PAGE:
July 2016. With more than 8,000 km of shoreline, Georgian Bay is home to some of the Canada's most pristine coastal wetlands. Many creatures and organisms depend on these wetlands for life-sustaining activities like food and foraging, nurseries, spawning, shade, water treatment and shelter. This tenacious invasive plant, Phragmites australis subsp australis, grows quickly and densely into moncultures that threaten to reduce plant biodiversity, decrease habitat for endangered species, and damage the proper functioning of Georgian Bay's coastal wetlands.
Thank you to the Ontario Ministry of Transportation (MTO) for helping to control this invasive by attacking it on some important highways leading right up to Georgian Bay, and other important beautiful areas in Ontario. Highways are spread vectors of this invasive plant that connect with municipal roads that connect right to the places we all love. It is important that we all work together to stop this plant.
Georgian Bay Forever is thankful for the support of the RBC Blue Water Project to help eradicate invasive Phragmites from Collingwood's provincially significant coastal wetlands. The Breathing New Life to Collingwood Beaches initiative is focused on reducing invasive Phragmites which threatens biodiversity, habitat for threatened species, and wetland functionality. The RBC Blue Water Project helps protect the world’s most precious natural resource: fresh water. Since 2007, RBC has pledged nearly C$44 million to more than 740 charitable organizations worldwide that protect watersheds and promote access to clean drinking water, with an additional $8.8 million pledged to universities for water programs.
RBC has just released an important 2016 Canadian Water Attitudes Study , that reinforces the need to protect water. Please read the highlights of this report and about Breathing New Life to Collingwood Beaches.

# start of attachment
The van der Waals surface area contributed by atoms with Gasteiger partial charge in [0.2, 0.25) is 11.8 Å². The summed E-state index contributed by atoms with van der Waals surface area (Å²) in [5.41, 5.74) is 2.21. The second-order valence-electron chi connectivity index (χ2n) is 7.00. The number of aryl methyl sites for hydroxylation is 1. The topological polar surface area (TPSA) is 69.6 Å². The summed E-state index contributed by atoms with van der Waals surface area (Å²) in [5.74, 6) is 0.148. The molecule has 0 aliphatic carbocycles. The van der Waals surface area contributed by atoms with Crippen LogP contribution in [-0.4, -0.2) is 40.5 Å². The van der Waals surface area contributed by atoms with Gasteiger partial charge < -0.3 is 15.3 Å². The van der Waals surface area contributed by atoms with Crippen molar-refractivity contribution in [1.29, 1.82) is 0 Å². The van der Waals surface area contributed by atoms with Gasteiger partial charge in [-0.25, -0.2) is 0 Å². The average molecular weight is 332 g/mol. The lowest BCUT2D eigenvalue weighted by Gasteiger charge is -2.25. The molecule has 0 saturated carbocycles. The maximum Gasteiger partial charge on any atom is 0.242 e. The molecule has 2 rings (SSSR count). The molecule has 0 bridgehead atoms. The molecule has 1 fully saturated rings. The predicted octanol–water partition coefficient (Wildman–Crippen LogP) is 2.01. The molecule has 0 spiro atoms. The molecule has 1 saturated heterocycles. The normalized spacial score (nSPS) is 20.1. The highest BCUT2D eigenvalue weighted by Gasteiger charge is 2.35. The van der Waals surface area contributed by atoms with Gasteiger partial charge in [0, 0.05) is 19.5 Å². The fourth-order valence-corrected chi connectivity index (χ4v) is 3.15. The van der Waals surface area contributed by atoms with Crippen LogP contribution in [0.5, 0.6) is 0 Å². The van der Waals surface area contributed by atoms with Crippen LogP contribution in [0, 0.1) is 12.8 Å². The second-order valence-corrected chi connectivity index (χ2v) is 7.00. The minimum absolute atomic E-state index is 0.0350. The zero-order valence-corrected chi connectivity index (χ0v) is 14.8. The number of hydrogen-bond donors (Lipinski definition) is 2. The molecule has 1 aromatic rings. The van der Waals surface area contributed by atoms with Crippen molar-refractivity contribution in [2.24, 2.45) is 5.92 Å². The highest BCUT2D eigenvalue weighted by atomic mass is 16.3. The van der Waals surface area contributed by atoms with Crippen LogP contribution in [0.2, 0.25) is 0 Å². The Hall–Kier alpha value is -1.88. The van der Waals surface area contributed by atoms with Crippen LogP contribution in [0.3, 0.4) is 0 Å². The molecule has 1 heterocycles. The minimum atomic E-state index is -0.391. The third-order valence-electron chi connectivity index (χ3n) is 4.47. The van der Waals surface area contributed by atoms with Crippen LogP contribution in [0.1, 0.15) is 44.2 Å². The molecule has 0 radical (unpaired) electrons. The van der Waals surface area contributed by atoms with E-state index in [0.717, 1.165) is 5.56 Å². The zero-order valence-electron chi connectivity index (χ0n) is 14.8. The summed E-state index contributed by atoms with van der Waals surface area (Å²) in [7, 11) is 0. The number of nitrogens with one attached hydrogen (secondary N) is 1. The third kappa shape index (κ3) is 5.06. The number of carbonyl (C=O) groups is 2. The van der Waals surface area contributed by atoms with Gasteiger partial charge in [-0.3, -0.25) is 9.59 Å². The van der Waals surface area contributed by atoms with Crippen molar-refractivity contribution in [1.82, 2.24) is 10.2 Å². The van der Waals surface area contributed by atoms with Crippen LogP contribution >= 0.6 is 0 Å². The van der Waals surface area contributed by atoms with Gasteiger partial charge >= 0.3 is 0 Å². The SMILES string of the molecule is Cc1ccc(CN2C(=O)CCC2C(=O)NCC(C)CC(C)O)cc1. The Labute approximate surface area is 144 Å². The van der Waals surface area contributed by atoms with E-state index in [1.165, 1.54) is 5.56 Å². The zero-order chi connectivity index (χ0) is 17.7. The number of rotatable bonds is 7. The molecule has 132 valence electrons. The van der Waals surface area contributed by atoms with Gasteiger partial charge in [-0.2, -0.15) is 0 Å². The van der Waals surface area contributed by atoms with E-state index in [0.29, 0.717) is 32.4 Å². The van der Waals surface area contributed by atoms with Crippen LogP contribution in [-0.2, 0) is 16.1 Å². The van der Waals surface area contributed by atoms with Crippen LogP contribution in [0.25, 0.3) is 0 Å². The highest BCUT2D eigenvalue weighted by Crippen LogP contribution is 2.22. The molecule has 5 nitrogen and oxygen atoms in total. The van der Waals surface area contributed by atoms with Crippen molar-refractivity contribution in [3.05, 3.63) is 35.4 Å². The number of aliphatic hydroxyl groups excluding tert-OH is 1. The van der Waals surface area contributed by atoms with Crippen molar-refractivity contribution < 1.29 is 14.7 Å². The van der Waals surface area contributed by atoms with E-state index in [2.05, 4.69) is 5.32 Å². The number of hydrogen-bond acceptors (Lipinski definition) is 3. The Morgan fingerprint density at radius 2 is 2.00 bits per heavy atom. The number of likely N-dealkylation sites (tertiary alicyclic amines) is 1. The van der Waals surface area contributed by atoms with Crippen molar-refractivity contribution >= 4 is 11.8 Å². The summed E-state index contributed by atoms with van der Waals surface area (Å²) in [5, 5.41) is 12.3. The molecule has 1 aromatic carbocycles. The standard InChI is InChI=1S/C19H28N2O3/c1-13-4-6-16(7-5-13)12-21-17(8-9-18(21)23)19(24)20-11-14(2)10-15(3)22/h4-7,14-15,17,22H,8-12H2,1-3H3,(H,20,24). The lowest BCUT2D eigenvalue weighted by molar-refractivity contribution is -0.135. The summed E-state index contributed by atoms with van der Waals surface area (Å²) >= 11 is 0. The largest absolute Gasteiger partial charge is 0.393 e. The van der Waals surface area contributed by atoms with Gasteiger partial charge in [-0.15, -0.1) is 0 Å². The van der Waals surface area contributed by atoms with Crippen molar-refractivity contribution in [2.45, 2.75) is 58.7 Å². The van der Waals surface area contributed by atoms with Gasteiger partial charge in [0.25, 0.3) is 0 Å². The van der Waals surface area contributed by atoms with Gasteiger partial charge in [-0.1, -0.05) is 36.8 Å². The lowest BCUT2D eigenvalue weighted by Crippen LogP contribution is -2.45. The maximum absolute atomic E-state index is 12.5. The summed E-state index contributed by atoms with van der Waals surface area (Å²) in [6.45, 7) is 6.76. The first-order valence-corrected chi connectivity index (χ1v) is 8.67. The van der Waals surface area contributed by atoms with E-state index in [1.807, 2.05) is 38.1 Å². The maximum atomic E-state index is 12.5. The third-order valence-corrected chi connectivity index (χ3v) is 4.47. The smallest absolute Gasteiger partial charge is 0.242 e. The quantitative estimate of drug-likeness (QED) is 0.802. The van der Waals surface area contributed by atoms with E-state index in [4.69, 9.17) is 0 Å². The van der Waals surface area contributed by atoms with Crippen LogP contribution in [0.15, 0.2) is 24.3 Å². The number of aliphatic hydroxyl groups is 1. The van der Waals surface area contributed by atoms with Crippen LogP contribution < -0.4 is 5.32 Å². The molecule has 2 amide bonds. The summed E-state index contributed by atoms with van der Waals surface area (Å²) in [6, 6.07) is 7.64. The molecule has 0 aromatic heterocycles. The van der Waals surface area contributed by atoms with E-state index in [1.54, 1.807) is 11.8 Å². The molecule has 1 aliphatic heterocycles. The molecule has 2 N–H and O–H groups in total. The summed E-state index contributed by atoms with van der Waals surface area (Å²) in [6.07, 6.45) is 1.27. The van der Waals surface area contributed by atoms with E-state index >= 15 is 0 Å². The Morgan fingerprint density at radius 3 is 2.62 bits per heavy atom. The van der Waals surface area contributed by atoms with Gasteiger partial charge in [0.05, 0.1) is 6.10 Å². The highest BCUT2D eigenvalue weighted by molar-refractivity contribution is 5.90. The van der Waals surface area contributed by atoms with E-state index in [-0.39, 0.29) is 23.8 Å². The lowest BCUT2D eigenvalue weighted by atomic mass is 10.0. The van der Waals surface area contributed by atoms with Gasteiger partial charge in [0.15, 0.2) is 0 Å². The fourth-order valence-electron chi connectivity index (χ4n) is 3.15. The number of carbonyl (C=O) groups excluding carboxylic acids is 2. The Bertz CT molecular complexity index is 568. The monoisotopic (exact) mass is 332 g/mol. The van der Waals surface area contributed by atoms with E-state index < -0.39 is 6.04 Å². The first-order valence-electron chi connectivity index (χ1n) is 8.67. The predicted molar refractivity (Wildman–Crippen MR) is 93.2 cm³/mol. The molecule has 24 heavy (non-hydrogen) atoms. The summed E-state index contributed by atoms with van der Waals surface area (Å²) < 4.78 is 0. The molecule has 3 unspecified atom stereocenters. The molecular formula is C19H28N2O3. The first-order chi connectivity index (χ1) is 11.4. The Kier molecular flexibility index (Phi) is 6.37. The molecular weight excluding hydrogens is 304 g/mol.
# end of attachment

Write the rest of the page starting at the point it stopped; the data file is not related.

GBF attended a Ontario Phragmites Working Group (OPWG) conference where we were introduced to Graham MBJ Howell, M.Sc. Candidate , at the University of Waterloo. Mr. Howell agreed to provide us this summary of the research he is conducting under the guidance of Dr. R. C. Rooney, firstname.lastname@example.org . Thank you to Mr. Howell, Dr. Rooney and the University of Waterloo team for their work and helping to educate us.
GBF talked to David A. Ullrich, the Executive Director of the Great Lakes St.Lawrence Cities Initiative for an update on the activities of the Chicago Area Waterway System (CAWS) Advisory Committee, whose members have met since 2014. The Committee includes representatives from 30 public and private stakeholders that benefit from and have responsibilities related to the CAWS, as well as regional stakeholder groups representing commercial, recreational, and environmental interests. Thank you to Mr. Ullrich for updating us on the work of The Committee, and providing this summary.
Certain fish populations have been suffering in Georgian Bay due to over-fishing, water flow manipulation in spawning areas, dam constructions, climate change, pollution and waves of invasive species. Here are some indicators of the collapse of certain species:
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At Georgian Bay Forever, we believe explaining, identifying cause and helping to manage solutions to mitigate climate change are critical for the future of Georgian Bay and the Great Lakes. But as individuals, climate change impacts and being able to help can seem overwhelming and hard to figure out. Some of you have asked - what can we do? The good news is you can do something everyday, and influence others by your example!
Most wetlands in the Great Lakes have already been lost or degraded due to human disturbance. More than 50% of wetlands in Lakes Michigan, Erie and Ontario have been negatively affected. But in Lakes Superior and Huron, including Georgian Bay, over 70% have been minimally impacted. With more than 8,000 km of shoreline on The Bay and 3,700 aquatic marshes in Eastern and Northern Georgian Bay alone, these areas provide high quality habitat for fish, amphibians and reptiles, insects, birds, waterfowl, a variety of other land-based wildlife, as well as numerous in-water and coastal plant species.
While water levels in Georgian Bay fluctuate for a variety of reasons, the long-term trend (30 to 40 years) is that Lake Huron-Michigan water level averages will continue to decline largely in response to climate change, with probabilities of extreme lows and possibilities of short-term highs. Lowered water levels can strand and destroy areas of wetland. GBF wanted to know the impact to the relatively pristine wetlands of Georgian Bay that play such a critical role in its health. In 2014 and 2015, Georgian Bay Forever and the Great Lakes St. Lawrence Cities Initiative participated in collaborative work with the NASA-DEVELOP program and the Ontario Ministry of the Environment to map wetland change in the Georgian Bay area.